The Antarctic Climate

  1. J. C. F. Tedrow
  1. William S. Weyant

Published Online: 14 MAR 2013

DOI: 10.1029/AR008p0047

Antarctic Soils and Soil Forming Processes

Antarctic Soils and Soil Forming Processes

How to Cite

Weyant, W. S. (1966) The Antarctic Climate, in Antarctic Soils and Soil Forming Processes (ed J. C. F. Tedrow), American Geophysical Union, Washington, D. C.. doi: 10.1029/AR008p0047

Author Information

  1. Environmental Science Services Administration, Washington, D.C.

Publication History

  1. Published Online: 14 MAR 2013
  2. Published Print: 1 JAN 1966

ISBN Information

Print ISBN: 9781118655801

Online ISBN: 9781118668719



  • Antarctic climate;
  • Pack-ice boundaries;
  • Radiation budget;
  • Soil areas;
  • Temperature regime;
  • Water mass budget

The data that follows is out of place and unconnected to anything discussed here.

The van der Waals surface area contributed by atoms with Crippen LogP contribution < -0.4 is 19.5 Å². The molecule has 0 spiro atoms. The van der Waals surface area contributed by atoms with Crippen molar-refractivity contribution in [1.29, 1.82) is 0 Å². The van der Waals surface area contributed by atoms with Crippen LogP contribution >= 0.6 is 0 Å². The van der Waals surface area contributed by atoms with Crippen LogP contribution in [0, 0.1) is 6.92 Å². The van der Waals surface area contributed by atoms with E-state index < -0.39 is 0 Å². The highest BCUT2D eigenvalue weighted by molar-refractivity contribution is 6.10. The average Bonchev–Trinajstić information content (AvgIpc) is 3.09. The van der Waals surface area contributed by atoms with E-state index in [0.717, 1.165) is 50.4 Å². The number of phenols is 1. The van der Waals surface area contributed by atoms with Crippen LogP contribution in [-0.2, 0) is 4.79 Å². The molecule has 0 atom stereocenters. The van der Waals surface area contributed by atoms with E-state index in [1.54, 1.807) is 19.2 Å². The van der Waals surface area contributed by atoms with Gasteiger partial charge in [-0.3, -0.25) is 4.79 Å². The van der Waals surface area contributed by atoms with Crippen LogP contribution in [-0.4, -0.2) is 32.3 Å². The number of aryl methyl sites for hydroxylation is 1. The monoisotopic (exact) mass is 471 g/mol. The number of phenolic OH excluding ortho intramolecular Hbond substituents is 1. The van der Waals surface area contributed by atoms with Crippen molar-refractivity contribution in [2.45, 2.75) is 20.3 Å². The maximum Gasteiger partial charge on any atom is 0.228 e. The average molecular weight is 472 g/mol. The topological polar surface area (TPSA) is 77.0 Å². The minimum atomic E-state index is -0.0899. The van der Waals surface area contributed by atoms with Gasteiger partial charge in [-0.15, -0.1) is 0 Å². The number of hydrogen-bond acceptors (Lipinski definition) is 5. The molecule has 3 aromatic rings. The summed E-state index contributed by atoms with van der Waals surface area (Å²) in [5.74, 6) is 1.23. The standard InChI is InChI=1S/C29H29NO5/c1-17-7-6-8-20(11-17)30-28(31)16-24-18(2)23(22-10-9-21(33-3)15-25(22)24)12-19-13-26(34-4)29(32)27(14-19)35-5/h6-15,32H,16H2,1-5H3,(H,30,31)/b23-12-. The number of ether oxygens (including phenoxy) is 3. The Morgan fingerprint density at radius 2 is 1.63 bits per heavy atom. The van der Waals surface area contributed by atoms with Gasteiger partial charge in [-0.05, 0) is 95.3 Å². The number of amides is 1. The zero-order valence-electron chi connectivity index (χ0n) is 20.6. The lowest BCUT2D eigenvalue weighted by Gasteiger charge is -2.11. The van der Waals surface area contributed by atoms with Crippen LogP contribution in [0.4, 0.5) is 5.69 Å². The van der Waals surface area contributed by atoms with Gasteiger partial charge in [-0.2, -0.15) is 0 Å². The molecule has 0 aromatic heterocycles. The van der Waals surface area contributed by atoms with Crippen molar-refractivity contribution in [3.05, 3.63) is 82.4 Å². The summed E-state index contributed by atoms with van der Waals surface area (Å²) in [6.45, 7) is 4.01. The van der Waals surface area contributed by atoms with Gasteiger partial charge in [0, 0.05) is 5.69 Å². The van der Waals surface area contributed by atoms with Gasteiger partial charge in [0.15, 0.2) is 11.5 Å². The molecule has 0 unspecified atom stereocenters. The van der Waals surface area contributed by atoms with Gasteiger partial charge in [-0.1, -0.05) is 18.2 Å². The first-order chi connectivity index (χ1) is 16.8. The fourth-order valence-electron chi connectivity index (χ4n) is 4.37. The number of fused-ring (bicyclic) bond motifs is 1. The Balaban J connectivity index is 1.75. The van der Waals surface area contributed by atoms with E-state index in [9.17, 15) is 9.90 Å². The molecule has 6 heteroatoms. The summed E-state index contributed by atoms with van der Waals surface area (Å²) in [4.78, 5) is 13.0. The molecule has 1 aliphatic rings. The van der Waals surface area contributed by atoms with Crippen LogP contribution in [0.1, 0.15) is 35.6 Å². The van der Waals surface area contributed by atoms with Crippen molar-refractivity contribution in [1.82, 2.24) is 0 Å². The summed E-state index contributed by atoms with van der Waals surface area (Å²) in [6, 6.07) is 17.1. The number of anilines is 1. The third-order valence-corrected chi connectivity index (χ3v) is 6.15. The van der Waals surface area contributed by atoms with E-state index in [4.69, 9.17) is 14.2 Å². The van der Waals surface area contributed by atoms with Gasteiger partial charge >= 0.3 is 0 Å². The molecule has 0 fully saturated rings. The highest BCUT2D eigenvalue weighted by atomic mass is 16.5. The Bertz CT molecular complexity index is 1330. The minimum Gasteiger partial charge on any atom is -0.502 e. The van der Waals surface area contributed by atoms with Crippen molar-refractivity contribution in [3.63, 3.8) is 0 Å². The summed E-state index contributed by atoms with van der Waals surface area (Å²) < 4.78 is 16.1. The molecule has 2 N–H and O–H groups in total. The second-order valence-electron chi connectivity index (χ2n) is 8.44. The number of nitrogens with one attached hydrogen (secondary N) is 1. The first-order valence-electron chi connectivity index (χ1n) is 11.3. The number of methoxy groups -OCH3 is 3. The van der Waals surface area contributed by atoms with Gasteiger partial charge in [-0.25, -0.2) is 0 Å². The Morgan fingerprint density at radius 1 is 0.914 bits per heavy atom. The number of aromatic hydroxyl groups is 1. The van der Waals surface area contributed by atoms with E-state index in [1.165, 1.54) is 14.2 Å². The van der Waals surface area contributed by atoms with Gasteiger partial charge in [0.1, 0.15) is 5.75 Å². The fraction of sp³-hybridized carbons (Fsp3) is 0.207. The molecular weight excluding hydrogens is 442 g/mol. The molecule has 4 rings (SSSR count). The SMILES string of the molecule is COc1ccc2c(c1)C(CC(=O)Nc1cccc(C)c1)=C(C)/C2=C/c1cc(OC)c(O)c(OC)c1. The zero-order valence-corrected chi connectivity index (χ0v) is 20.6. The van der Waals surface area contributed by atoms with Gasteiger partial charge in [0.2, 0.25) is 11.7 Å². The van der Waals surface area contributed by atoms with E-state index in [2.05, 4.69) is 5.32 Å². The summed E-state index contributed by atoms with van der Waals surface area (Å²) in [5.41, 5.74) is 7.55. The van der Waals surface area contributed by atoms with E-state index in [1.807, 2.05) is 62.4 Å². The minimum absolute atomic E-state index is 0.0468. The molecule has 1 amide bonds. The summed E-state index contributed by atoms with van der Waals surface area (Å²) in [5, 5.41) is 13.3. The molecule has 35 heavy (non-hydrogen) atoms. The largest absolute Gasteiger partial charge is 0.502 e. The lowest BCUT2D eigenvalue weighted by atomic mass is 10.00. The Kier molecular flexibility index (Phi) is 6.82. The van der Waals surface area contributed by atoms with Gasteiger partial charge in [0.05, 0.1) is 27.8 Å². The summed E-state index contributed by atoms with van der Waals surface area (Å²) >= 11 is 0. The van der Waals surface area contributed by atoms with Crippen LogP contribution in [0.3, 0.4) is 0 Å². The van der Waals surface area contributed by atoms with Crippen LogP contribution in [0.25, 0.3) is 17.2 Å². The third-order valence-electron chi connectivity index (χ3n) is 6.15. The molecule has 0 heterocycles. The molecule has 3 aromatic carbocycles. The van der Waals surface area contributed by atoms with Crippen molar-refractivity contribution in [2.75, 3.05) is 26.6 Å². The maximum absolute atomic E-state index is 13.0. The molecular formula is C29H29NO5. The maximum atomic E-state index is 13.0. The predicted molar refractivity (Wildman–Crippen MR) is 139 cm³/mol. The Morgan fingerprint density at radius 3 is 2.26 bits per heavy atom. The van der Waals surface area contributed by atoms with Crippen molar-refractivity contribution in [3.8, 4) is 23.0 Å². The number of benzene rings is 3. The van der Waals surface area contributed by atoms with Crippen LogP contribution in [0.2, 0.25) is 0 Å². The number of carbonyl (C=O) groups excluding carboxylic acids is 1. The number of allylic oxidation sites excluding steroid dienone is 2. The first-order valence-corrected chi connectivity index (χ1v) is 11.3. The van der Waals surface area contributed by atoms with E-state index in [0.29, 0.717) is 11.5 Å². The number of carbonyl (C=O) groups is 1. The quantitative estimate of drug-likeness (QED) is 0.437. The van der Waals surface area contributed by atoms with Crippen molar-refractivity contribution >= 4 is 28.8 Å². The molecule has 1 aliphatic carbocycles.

The general climatological characteristics of Antarctica result from its high latitude and high altitude and from the land-sea distribution of the southern hemisphere. The continent may be divided into three broad climatic zones: the interior plateau, the slopes, and the coastal region. The high central plateau, the coldest area of the earth, is characterized by low temperatures, very light snowfall, and generally light winds. On the surrounding slopes, cloudiness and snowfall are greater and strong winds with blizzards more frequent. On the coast, precipitation and cloudiness are still greater, temperatures are higher, and winds are generally strong, particularly near the foot of steep slopes. Soil areas are found along the coast as rocky beaches, snow-free only in summer, and in terrain-shielded areas called antarctic oases, such as the dry valleys of the McMurdo Sound region and the Bunger Hills area of East Antarctica. Because of a different radiation balance, and especially because of the greatly different albedo (reflectivity) of snow in comparison with exposed soil, the soil areas have a local climatology different from their snow-covered environs, being generally warmer and drier, with less cloudiness and precipitation. A few soil-temperature measurements indicate that the depth of permafrost ranges from a few centimeters to over 2 meters (at Mirnyy), with the maximum depth of thaw in late January.